The role of excited states on positronium formation and annihilation in nonpolar organic systems
Molecular excited states are formed in solution from the interaction of ionizing radiation with the medium, both from direct excitation (coulombic interaction), as well as from geminate ion pair recombination. Electron scavenging, positive hold scavenging, energy transfer to an acceptor, and quenching reactions by solutes can alter geminate recombination and excited state processes, thereby altering the observed effects of the radiolysis. The presence of solutes also affects the lifetime and formation of positronium. The spur model of positronium formation takes into account the effects of electron scavenging on removing the channel for positronium formation, but only recently has positronium formation from molecular excited states been considered. The modified spur model, which includes the hot-atom model, rationalizes differences between radiation and positronium chemistry, whereby the predominating model is the one that best fits the observed results. This dual model, however, is not predictive. We have developed a kinetic scheme based on experimental studies using electron scavengers nitrobenzene, nitrocyclohexane, and hexafluorobenzene in aliphatic solvents in which radiation chemical data can be incorporated directly into positronium formation mechanisms. An additional pathway for positronium formation in systems containing efficient electron scavengers has been found to be necessary to produce the amount of positronium observed experimentally. The mechanism proposed is positronium formation by anion pick-off, and rate constants for this reactions have been calculated. No direct interaction of molecular triplet excited states generated photolytically with ortho-positronium has been observed, contrary to previously reported results. Anomalous quenching of ortho-positronium by an external magnetic field has been observed in n-hexane solutions containing nitrobenzene. A triplet radical cage formed from energy transfer to nitrobenzene by an excited state produced in geminate recombination has been proposed to account for this phenomenon. This mechanism has been incorporated into the kinetic scheme and the dynamics of this interaction have been modelled. Temperature effects on this system, as well as temperature and magnetic field effects on other electron scavengers and solvents, have been investigated. The kinetic schemes developed in this work can be used to gain insight into early spur processes, and are complementary to the radiation chemistry pulse radiolysis results.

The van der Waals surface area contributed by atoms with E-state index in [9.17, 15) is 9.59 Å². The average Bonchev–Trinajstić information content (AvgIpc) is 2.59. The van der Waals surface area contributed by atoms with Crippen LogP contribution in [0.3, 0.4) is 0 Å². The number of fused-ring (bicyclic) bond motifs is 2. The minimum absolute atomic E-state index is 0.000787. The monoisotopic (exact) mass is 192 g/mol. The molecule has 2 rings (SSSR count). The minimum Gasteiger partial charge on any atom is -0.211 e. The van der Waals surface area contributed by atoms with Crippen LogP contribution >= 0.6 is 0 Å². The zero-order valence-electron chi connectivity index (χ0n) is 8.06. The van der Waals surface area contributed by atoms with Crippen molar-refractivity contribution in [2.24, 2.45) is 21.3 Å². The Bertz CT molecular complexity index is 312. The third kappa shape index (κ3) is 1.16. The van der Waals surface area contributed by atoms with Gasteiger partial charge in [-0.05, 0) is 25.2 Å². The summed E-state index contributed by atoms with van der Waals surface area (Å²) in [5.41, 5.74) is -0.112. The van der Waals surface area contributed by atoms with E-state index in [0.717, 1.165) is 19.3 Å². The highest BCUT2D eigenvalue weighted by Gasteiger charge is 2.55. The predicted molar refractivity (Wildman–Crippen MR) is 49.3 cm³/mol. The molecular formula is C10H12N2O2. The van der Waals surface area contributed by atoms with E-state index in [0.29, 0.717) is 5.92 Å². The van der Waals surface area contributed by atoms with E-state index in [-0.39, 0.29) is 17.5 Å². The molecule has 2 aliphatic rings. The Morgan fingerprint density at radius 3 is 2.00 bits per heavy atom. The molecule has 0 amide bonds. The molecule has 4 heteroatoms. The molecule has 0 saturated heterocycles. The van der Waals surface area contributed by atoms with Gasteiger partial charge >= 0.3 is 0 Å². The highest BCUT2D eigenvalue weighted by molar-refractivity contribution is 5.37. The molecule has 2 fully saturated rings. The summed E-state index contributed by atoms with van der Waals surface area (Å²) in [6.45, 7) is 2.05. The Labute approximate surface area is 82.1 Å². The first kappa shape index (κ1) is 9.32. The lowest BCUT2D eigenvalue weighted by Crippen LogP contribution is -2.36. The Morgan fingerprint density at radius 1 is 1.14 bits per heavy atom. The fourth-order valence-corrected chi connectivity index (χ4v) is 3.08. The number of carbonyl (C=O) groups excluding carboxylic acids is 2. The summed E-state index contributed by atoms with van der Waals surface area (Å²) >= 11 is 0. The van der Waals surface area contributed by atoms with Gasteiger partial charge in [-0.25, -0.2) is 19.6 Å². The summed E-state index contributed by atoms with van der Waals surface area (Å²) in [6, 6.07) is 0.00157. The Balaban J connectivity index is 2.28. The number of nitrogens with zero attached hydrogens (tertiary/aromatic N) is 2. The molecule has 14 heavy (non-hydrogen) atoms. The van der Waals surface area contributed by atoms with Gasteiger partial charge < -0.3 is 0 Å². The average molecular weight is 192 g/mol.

David A Diehl,
"The role of excited states on positronium formation and annihilation in nonpolar organic systems"
(January 1, 1988).
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